Terms: Spr | Units: 5 | UG Reqs: GER:DB-Hum, WAY-A-II, WAY-ED | Grading: Letter (ABCD/NP)
Instructors: Resina, J. (PI)

DLCL 152A: DLCL Film Series: Nature (DLCL 354A)

Join us this Autumn quarter for our exploration of the theme "Nature," which will look at the representation of the natural world, animals, and landscape in international film. From Arnold Fanck's "The Holy Mountain," to Verónica Llinás' "Dog Lady," and Disney's recent "Zootopia," we will discuss the roles and representation of wildness and wilderness in cinema. Documentaries "Rivers and Tides" and "Chasing Ice" will allow us to discuss which media best enable us to perceive natural systems and illustrate our dependence on them, especially in the era of climate change. Comparing the grotesque insects of "Microcosmos" to the exquisite aerial views of "Samsara" will open a conversation about the role of technology in representing and understanding nature in film. Finally, we will finish the series with Terrence Malick's "Thin Red Line" and Apichatpong Weerasethakul's "Uncle Boonmee," which offer unique interpretations of how humans live within and without nature's rules. Discussions will more »
Join us this Autumn quarter for our exploration of the theme "Nature," which will look at the representation of the natural world, animals, and landscape in international film. From Arnold Fanck's "The Holy Mountain," to Verónica Llinás' "Dog Lady," and Disney's recent "Zootopia," we will discuss the roles and representation of wildness and wilderness in cinema. Documentaries "Rivers and Tides" and "Chasing Ice" will allow us to discuss which media best enable us to perceive natural systems and illustrate our dependence on them, especially in the era of climate change. Comparing the grotesque insects of "Microcosmos" to the exquisite aerial views of "Samsara" will open a conversation about the role of technology in representing and understanding nature in film. Finally, we will finish the series with Terrence Malick's "Thin Red Line" and Apichatpong Weerasethakul's "Uncle Boonmee," which offer unique interpretations of how humans live within and without nature's rules. Discussions will focus on analyzing the relationships between man and nature, nature and technology, and landscape and film, with special attention to issues around technology, gender, race, and class, as well as the different ways that film has represented nature across cultures, schools of cinema, film technologies, and time.nnAll screenings are free and open to the public and audience members are encouraged to participate in the discussions following the films. Please note that grades for this course are entirely dependent on attendance of at least seven screenings. Please be aware that some films may include graphic or disturbing content: Viewers are therefore advised to familiarize themselves with the films' content before viewing. May be repeated for credit.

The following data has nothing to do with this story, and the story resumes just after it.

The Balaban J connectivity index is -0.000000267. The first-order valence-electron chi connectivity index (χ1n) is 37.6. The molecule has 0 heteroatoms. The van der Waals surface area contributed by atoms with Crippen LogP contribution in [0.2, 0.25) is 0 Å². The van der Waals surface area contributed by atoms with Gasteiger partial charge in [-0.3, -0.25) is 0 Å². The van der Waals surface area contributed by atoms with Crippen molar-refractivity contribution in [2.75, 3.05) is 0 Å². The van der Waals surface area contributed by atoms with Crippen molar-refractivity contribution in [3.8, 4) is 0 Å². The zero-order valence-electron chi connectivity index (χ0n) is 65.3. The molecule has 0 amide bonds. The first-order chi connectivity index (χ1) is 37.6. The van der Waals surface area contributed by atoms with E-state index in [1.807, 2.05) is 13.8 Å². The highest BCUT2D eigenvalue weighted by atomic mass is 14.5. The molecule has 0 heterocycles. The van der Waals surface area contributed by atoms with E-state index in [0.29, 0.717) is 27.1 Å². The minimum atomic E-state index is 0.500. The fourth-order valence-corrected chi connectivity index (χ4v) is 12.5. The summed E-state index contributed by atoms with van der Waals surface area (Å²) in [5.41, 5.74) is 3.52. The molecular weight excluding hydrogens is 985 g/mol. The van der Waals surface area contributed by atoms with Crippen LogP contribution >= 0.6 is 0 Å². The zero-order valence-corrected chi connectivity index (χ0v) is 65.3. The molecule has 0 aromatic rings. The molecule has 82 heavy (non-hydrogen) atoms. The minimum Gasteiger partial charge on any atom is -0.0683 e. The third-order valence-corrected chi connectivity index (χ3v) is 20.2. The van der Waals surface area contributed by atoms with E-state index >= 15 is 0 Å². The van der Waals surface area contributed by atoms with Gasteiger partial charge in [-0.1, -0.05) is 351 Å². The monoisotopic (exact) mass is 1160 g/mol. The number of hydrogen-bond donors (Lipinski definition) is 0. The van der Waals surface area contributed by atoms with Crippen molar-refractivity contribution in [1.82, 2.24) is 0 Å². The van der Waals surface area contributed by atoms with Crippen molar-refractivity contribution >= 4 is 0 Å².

Terms: Aut, Win, Spr | Units: 1 | Repeatable for credit | Grading: Credit/No Credit

DLCL 189C: Honors Thesis Seminar

For undergraduate majors in DLCL departments; required for honors students. Planning, researching, and writing an honors thesis. Oral presentations and peer workshops. Research and writing methodologies, and larger critical issues in literary studies.
Terms: Spr | Units: 2-4 | Repeatable for credit | Grading: Satisfactory/No Credit

DLCL 199: Honors Thesis Oral Presentation

For undergraduate majors in DLCL departments; required for honors students. Oral presentations and peer workshops. Regular advisory meetings required.
Terms: Spr | Units: 1 | Grading: Satisfactory/No Credit

DLCL 220: Humanities Education

Humanities Education explores issues concerning teaching and learning in the humanities, including research on student learning, innovation in pedagogy, the role of new technologies in humanities instruction, and professional issues for humanities teachers at all educational levels.
Terms: Aut, Win, Spr | Units: 1 | Repeatable for credit | Grading: Satisfactory/No Credit